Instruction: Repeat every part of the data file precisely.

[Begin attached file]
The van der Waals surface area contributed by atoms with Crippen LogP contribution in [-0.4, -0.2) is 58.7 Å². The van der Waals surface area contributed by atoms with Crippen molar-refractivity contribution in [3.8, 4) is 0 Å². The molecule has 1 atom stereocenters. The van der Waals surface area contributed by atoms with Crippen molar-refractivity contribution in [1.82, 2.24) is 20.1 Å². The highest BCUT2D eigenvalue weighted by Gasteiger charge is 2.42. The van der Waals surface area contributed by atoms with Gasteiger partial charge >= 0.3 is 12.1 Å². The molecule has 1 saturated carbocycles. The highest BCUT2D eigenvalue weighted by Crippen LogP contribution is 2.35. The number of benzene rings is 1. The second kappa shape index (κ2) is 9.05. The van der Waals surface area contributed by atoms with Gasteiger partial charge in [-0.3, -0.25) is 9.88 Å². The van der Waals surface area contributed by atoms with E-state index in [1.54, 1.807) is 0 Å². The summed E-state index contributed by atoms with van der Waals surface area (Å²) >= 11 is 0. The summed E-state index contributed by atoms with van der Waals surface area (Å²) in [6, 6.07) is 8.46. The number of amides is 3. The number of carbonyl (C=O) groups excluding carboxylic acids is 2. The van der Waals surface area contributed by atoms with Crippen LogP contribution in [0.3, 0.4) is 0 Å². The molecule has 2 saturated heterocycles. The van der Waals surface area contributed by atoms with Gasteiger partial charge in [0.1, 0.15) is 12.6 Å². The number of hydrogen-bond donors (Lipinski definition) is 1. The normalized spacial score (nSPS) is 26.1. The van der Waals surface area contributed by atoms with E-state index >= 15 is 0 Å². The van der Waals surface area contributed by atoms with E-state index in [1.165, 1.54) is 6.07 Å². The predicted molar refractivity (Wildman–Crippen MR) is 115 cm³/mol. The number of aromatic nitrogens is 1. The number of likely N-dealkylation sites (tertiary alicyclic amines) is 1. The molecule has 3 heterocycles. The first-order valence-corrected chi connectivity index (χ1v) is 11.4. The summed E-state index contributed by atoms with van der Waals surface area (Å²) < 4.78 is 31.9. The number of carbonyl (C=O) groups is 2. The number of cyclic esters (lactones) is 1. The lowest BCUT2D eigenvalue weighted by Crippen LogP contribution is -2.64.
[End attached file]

The van der Waals surface area contributed by atoms with Crippen LogP contribution in [-0.4, -0.2) is 58.7 Å². The van der Waals surface area contributed by atoms with Crippen molar-refractivity contribution in [3.8, 4) is 0 Å². The molecule has 1 atom stereocenters. The van der Waals surface area contributed by atoms with Crippen molar-refractivity contribution in [1.82, 2.24) is 20.1 Å². The highest BCUT2D eigenvalue weighted by Gasteiger charge is 2.42. The van der Waals surface area contributed by atoms with Gasteiger partial charge >= 0.3 is 12.1 Å². The molecule has 1 saturated carbocycles. The highest BCUT2D eigenvalue weighted by Crippen LogP contribution is 2.35. The number of benzene rings is 1. The second kappa shape index (κ2) is 9.05. The van der Waals surface area contributed by atoms with Gasteiger partial charge in [-0.3, -0.25) is 9.88 Å². The van der Waals surface area contributed by atoms with E-state index in [1.54, 1.807) is 0 Å². The summed E-state index contributed by atoms with van der Waals surface area (Å²) >= 11 is 0. The summed E-state index contributed by atoms with van der Waals surface area (Å²) in [6, 6.07) is 8.46. The number of amides is 3. The number of carbonyl (C=O) groups excluding carboxylic acids is 2. The van der Waals surface area contributed by atoms with Crippen LogP contribution in [0.3, 0.4) is 0 Å². The molecule has 2 saturated heterocycles. The van der Waals surface area contributed by atoms with Gasteiger partial charge in [0.1, 0.15) is 12.6 Å². The number of hydrogen-bond donors (Lipinski definition) is 1. The normalized spacial score (nSPS) is 26.1. The van der Waals surface area contributed by atoms with E-state index >= 15 is 0 Å². The van der Waals surface area contributed by atoms with E-state index in [1.165, 1.54) is 6.07 Å². The predicted molar refractivity (Wildman–Crippen MR) is 115 cm³/mol. The number of aromatic nitrogens is 1. The number of likely N-dealkylation sites (tertiary alicyclic amines) is 1. The molecule has 3 heterocycles. The first-order valence-corrected chi connectivity index (χ1v) is 11.4. The summed E-state index contributed by atoms with van der Waals surface area (Å²) < 4.78 is 31.9. The number of carbonyl (C=O) groups is 2. The number of cyclic esters (lactones) is 1. The lowest BCUT2D eigenvalue weighted by Crippen LogP contribution is -2.64.